I’m old enough to remember when Clete Blakeman was known as the “hot referee.”

When you’re hot, you’re hot. When you’re not, you’re ... an NFL official.

Last week, New England Patriots fans were unhappy that Blakeman, an Omaha resident, was assigned to the AFC championship game — based on experience, they think Blakeman has it in for the poor Pats, who have only won five Super Bowls.

No word what the Pats think of Blakeman after Sunday night’s game, but Chiefs Kingdom was not amused.

It was a rough day for the NFL on Sunday. Two great games. Classics. But the sport is in peril because of officials’ mistakes?

I saw some dropped passes, some bad play-calling by New Orleans coach Sean Payton, and Tom Brady himself even threw a bad interception. Oh, well. You don’t want to talk about the defenses.

I’m not here to defend the referees’ calls. Things happen. But they happen to coaches and players, too. They’re called human beings. This just in: Officials are, too.

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I hate blaming officials for losses. Can’t stand it. It’s lame. For every bad call, there’s a bunch of plays that could have been coached or played better. Saints fans, you could have stopped L.A. twice from driving for field goals — in your dome. And you had the ball first in overtime.

I get it, though. It’s natural to blame the refs. But the overreaction is becoming over the top.

The Washington Post reported early Monday that the NFL is going to consider making pass interference a reviewable play. Really? Over that call? It was bad, but there have been many PI calls throughout history just as bad. Why now?

It cost the Saints the game? No, it didn’t. They had other chances to win after it.

This might be the play that changes a lot of things. An online sports book in New Jersey offered refunds on all wagers on the Saints-Rams game.

It’s all going too far. Reviewing pass interference means more reviews, more second-guessing of officials and more over-officiated games. Can you blame them? They’re afraid to make a mistake. Wonder why.

Now some media types are actually agreeing with Patriots coach Bill Belichick, who said a few years ago that every play in football should be reviewable. Coach Hoodie doesn’t want that many challenges. He just wants every play to be open for review, just in case.

We’re going to make a mockery out of instant replay, if we haven’t done so already.

What I agree with is the notion to have officials speak after games and explain their decisions. Giving them a voice would humanize them. That might create more empathy. Then again, as well-known Omaha-based hoops official John Higgins can tell you, it might create a lot of unwanted friends for officials, too.

Blakeman, a former Husker quarterback, has been asked about being one of the TV network rules experts in the future. He still wants to do the work on the field. I’m not sure why. Those guys on TV are never wrong.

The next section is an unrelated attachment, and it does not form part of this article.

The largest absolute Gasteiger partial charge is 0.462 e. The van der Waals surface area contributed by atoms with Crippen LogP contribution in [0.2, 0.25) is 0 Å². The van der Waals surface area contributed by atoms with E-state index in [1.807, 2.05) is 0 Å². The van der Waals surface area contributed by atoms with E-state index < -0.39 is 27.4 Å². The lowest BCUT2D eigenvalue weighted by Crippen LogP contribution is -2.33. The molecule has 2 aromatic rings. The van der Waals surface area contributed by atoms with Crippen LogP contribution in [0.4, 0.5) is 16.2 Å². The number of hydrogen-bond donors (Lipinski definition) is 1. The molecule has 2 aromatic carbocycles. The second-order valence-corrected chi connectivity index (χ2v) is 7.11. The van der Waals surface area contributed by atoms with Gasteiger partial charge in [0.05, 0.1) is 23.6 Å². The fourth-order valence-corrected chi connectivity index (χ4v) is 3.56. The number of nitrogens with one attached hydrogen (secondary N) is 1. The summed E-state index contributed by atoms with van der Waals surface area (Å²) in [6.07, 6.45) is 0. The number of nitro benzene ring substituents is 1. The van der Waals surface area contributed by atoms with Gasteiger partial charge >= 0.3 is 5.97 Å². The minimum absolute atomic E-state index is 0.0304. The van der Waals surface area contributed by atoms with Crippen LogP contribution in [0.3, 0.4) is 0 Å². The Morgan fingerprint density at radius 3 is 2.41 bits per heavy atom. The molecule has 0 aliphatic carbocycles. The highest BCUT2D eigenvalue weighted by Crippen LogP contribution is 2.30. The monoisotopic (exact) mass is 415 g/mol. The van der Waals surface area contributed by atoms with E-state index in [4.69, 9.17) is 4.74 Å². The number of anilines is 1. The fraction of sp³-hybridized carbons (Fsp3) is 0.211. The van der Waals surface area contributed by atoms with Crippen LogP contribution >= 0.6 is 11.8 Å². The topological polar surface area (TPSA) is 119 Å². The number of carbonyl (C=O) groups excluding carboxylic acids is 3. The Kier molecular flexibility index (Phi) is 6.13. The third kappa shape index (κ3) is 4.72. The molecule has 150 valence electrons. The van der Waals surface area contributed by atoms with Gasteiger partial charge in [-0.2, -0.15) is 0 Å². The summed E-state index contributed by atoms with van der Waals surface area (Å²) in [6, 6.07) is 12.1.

• There was a lot of angst on social media Sunday night about the NFL’s overtime format. Would folks have been just as upset if the Chiefs had won the toss and scored a touchdown on the first drive?
  • Here’s my simple solution: Give each team a possession in overtime. If it’s still tied after that, play until someone scores. It’s not hard. You’re welcome.
  • I’m not one who thinks it’s a big deal that Bill Moos be front and center at Nebraska men’s basketball games. Should the Husker athletic director monitor Husker hoops? Yes. Can he do that by watching games on TV and film? Yes. Would it be great to see his team in person? Of course.

The flip side is the sideshow that Moos would become at games. Everyone knows this is a big year for coach Tim Miles. So all eyes will be on Moos. Is he cheering? If not, why not? Is he standing, sitting, smiling, frowning? Did he leave early? On and on.

Moos spoke loud and clear about how he felt about Husker hoops last spring, when he gave Miles a one-year extension and even that took a while. The A.D. doesn’t need to speak again until after the season. There’s a saying: Actions speak louder than words.

  • Some hearty well-wishes for our old friend Joe Moglia, who announced that he was stepping down as head football coach at Coastal Carolina. Moglia, 69, took a year off in 2017 for health reasons but came back last season. The longtime TD Ameritrade CEO and Omaha resident plans to stay at Coastal as athletic chairman. Moglia was 56-22 in six seasons at Coastal Carolina and took the Chanticleers to the playoffs four times. Good luck, Joe.
  • What in the world? Wichita State basketball is 8-9 overall and 1-4 in the American Athletic Conference, with a NET ranking of 115.
  • This year’s Christ The King Sports banquet has moved from Feb. 25 to March 1, by request of the guest speaker: Nebraska football coach Scott Frost, who had a conflict come up.
  • Felt awful for Chiefs fans but great for Rex Burkhead, the former Husker who scored twice to ice that epic Patriots win. Either Burkhead or his former teammate Ndamukong Suh is going to have a Super Bowl ring in two weeks. What’s the over-under on times Suh will tackle Burkhead? I’m sure we’ll know soon enough.
  • One more and I’m outta here: UNO’s thrilling comeback win over North Dakota might be just the thing to jump-start that young hockey team. It was a great atmosphere at Baxter Arena on Saturday, but I didn’t realize there was a doubleheader. Over on the auxiliary ice, Creighton and Northwestern were playing a club hockey game. Imagine that, UNO and Creighton playing hockey under the same roof at the same time. I didn’t stick around to watch, but the Creighton jerseys looked sweet.

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